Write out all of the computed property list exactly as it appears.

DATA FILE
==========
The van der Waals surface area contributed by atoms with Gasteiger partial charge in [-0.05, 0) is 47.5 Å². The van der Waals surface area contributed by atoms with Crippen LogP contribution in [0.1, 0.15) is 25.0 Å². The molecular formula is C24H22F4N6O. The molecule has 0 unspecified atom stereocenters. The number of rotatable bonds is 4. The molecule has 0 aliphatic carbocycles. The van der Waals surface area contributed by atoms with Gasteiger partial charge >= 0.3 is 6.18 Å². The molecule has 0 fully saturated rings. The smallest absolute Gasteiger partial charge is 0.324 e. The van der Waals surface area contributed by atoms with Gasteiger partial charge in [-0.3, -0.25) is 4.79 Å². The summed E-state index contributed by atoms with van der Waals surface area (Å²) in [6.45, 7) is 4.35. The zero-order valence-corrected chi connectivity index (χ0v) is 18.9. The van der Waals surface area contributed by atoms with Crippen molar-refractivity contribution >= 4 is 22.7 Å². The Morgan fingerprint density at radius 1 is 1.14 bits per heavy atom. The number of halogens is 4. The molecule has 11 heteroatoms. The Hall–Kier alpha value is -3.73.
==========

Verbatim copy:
The van der Waals surface area contributed by atoms with Gasteiger partial charge in [-0.05, 0) is 47.5 Å². The van der Waals surface area contributed by atoms with Crippen LogP contribution in [0.1, 0.15) is 25.0 Å². The molecular formula is C24H22F4N6O. The molecule has 0 unspecified atom stereocenters. The number of rotatable bonds is 4. The molecule has 0 aliphatic carbocycles. The van der Waals surface area contributed by atoms with Gasteiger partial charge >= 0.3 is 6.18 Å². The molecule has 0 fully saturated rings. The smallest absolute Gasteiger partial charge is 0.324 e. The van der Waals surface area contributed by atoms with Gasteiger partial charge in [-0.3, -0.25) is 4.79 Å². The summed E-state index contributed by atoms with van der Waals surface area (Å²) in [6.45, 7) is 4.35. The zero-order valence-corrected chi connectivity index (χ0v) is 18.9. The van der Waals surface area contributed by atoms with Crippen molar-refractivity contribution >= 4 is 22.7 Å². The Morgan fingerprint density at radius 1 is 1.14 bits per heavy atom. The number of halogens is 4. The molecule has 11 heteroatoms. The Hall–Kier alpha value is -3.73.